It has been two years since Jen, jenhasdiabetes, has lived without a pancreas. As a result of a total pancreatectomy, Jen became insulin dependent and truly lives without a pancreas. Last year, she shared her story and it became one of the most read posts on my blog. Why? Jen is incredibly strong and inspirational. And today is her GOLDEN diaversary, so I wanted to help her celebrate with a more in-depth post on what it’s like to live without a pancreas.
How did you make the decision to choose diabetes over pancreatic disease? Would you do it all over again? And do you have any regrets?
Honestly, it wasn’t even a choice. I HAD to have my pancreas removed. I was told this by doctors all over the country. My choices were: continue living with chronic pancreatitis and face years of suffering and likely have to get this surgery anyway later in life. Or, have the surgery right away and move on with my life. So, in my mind, there is a clear and obvious choice.
Diabetes wasn’t even in my considerations. I knew it was a huge outcome of surgery, but I wasn’t choosing between pancreatitis and diabetes. I was choosing between pancreatitis and life. I knew I was trading one chronic condition for other chronic conditions. But my doctors and I wanted my quality of life to improve. And in a way it has. I used to be hospitalized every few weeks, and now post-op I haven’t been hospitalized in 18 months. Day-to-day life isn’t easy having to manually work for my endocrine and digestive systems. But there are aspects of life that are better now.
I don’t have any regrets. If I could go back, I can’t think of any one thing that I would change. Most of what happened was out of my control. I wouldn’t enjoy doing it all over again, for obvious reasons, but if someone in the same situation asked me for advice- I would say choose life! Whatever gives you a chance at moving on and seeking better quality of life.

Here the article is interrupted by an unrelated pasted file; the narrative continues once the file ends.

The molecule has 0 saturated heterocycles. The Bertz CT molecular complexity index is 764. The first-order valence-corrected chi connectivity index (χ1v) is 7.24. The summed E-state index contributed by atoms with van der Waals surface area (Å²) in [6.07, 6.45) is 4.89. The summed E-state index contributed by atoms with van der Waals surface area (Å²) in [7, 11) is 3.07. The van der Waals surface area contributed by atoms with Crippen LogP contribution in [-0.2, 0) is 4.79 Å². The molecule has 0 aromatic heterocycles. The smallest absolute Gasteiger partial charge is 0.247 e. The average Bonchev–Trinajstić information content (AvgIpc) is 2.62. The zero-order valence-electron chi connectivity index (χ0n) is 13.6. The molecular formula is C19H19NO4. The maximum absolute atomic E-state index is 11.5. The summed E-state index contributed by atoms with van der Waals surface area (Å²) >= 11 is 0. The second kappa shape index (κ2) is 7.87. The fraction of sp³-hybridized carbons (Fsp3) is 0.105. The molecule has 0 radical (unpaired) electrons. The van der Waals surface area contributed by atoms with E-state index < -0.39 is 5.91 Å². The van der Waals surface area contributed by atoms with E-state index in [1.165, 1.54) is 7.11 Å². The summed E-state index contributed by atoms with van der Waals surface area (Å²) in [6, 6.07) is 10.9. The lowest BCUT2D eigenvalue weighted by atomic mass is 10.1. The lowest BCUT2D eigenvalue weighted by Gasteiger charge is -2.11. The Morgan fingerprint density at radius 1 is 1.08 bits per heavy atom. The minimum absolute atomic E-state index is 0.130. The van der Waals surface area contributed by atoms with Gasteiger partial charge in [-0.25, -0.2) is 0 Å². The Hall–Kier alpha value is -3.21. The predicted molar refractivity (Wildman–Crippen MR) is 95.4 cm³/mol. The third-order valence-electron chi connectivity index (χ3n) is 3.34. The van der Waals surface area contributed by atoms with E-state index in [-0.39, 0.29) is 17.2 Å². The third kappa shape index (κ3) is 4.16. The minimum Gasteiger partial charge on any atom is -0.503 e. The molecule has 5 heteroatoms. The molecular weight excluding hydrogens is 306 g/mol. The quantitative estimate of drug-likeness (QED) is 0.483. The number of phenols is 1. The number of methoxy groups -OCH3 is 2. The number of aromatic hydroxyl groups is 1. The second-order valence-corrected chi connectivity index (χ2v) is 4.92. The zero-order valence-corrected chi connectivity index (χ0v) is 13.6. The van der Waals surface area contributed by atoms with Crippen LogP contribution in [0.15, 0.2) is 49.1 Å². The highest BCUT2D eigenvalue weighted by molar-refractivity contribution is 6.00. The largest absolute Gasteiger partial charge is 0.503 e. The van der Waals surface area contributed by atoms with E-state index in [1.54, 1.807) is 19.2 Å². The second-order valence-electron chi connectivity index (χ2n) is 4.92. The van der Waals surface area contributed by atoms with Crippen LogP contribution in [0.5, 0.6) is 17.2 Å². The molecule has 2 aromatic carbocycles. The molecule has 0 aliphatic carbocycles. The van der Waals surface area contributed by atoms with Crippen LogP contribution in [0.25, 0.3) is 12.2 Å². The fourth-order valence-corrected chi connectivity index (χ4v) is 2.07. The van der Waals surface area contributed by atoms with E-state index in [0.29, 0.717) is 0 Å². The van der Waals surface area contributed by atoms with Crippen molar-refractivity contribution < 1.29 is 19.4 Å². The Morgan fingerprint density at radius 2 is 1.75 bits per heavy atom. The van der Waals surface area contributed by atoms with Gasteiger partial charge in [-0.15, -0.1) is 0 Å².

How do you react when other diabetics say “my pancreas is pretty much dead too” (or something similar)?
This is an important topic for me. Every single day I see type 1’s posting on social media using humor to say that their pancreas is dead or useless.
Some examples of phrases I have seen: “dead pancreas gang”, “proud owner of useless pancreas”, “pancreas for sale, never been used”.
I try to engage in polite conversation about this topic, informing people that their pancreas has more functions than producing insulin. The response I get is usually surprisingly defensive. I understand that humor is an amazing and important coping mechanism. I, myself, rely on it to make life with chronic illness less serious and stressful. However, if you want to use humor- make sure it’s not doing a disservice to spreading accurate information about diabetes.
I don’t think it’s fair to see type 1’s making these jokes and then the next day posting about how the general public is ignorant and doesn’t understand diabetes. If they see companies or people with influence using diabetes as a punchline, they understandably try to educate on the inaccuracies of their comments.
If we want to combat ignorance, we have to start with the information we are putting out there. If we want the non-diabetics of the world to understand the difference between type 1 and type 2, we shouldn’t pick and choose the parts of diabetes that we want them to understand.
I hope that makes sense. I don’t come at this topic from a place of anger or sensitivity, I am a diabetic just as much as anyone else is. I want the world to understand. I don’t appreciate ignorance just the same as you wouldn’t either.
There are ways to use humor in a way that is beneficial to the cause of ridding inaccuracies. Some examples I have seen used would be: “dead beta cell gang”, “I can do anything, except make insulin”, “straight outta beta cells”.
I get that the pancreas isn’t a well understood organ. People don’t know much about it until they have to learn about it.